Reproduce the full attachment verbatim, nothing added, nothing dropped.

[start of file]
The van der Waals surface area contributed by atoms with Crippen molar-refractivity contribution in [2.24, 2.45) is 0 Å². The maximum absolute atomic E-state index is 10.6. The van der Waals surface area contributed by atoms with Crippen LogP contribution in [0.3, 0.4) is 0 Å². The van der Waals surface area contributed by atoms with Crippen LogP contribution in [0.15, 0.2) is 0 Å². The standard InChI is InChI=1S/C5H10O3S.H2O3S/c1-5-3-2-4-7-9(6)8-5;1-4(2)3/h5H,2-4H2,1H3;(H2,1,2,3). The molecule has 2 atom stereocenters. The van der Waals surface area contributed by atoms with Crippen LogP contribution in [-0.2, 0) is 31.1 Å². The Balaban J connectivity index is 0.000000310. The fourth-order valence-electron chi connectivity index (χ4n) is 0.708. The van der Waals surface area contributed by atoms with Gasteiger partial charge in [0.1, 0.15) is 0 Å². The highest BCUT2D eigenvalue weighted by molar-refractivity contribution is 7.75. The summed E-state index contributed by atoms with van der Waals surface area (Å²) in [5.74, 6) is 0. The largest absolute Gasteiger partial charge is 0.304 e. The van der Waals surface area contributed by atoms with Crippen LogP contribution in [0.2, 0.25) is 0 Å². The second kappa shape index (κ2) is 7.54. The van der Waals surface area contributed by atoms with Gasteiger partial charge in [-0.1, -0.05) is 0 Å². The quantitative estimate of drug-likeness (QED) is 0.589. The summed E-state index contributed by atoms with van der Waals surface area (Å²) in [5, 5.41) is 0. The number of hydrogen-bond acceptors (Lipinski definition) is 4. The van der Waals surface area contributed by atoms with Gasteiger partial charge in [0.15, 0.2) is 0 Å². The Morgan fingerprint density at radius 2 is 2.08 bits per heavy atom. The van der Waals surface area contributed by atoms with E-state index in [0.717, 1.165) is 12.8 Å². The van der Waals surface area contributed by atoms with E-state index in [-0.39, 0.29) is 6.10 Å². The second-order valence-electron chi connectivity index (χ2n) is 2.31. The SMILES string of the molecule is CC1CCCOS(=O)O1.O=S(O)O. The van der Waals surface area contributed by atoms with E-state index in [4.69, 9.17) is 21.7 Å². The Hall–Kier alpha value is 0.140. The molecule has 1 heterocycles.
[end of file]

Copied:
The van der Waals surface area contributed by atoms with Crippen molar-refractivity contribution in [2.24, 2.45) is 0 Å². The maximum absolute atomic E-state index is 10.6. The van der Waals surface area contributed by atoms with Crippen LogP contribution in [0.3, 0.4) is 0 Å². The van der Waals surface area contributed by atoms with Crippen LogP contribution in [0.15, 0.2) is 0 Å². The standard InChI is InChI=1S/C5H10O3S.H2O3S/c1-5-3-2-4-7-9(6)8-5;1-4(2)3/h5H,2-4H2,1H3;(H2,1,2,3). The molecule has 2 atom stereocenters. The van der Waals surface area contributed by atoms with Crippen LogP contribution in [-0.2, 0) is 31.1 Å². The Balaban J connectivity index is 0.000000310. The fourth-order valence-electron chi connectivity index (χ4n) is 0.708. The van der Waals surface area contributed by atoms with Gasteiger partial charge in [0.1, 0.15) is 0 Å². The highest BCUT2D eigenvalue weighted by molar-refractivity contribution is 7.75. The summed E-state index contributed by atoms with van der Waals surface area (Å²) in [5.74, 6) is 0. The largest absolute Gasteiger partial charge is 0.304 e. The van der Waals surface area contributed by atoms with Crippen LogP contribution in [0.2, 0.25) is 0 Å². The second kappa shape index (κ2) is 7.54. The van der Waals surface area contributed by atoms with Gasteiger partial charge in [-0.1, -0.05) is 0 Å². The quantitative estimate of drug-likeness (QED) is 0.589. The summed E-state index contributed by atoms with van der Waals surface area (Å²) in [5, 5.41) is 0. The number of hydrogen-bond acceptors (Lipinski definition) is 4. The van der Waals surface area contributed by atoms with Gasteiger partial charge in [0.15, 0.2) is 0 Å². The Morgan fingerprint density at radius 2 is 2.08 bits per heavy atom. The van der Waals surface area contributed by atoms with E-state index in [0.717, 1.165) is 12.8 Å². The van der Waals surface area contributed by atoms with E-state index in [-0.39, 0.29) is 6.10 Å². The second-order valence-electron chi connectivity index (χ2n) is 2.31. The SMILES string of the molecule is CC1CCCOS(=O)O1.O=S(O)O. The van der Waals surface area contributed by atoms with E-state index in [4.69, 9.17) is 21.7 Å². The Hall–Kier alpha value is 0.140. The molecule has 1 heterocycles.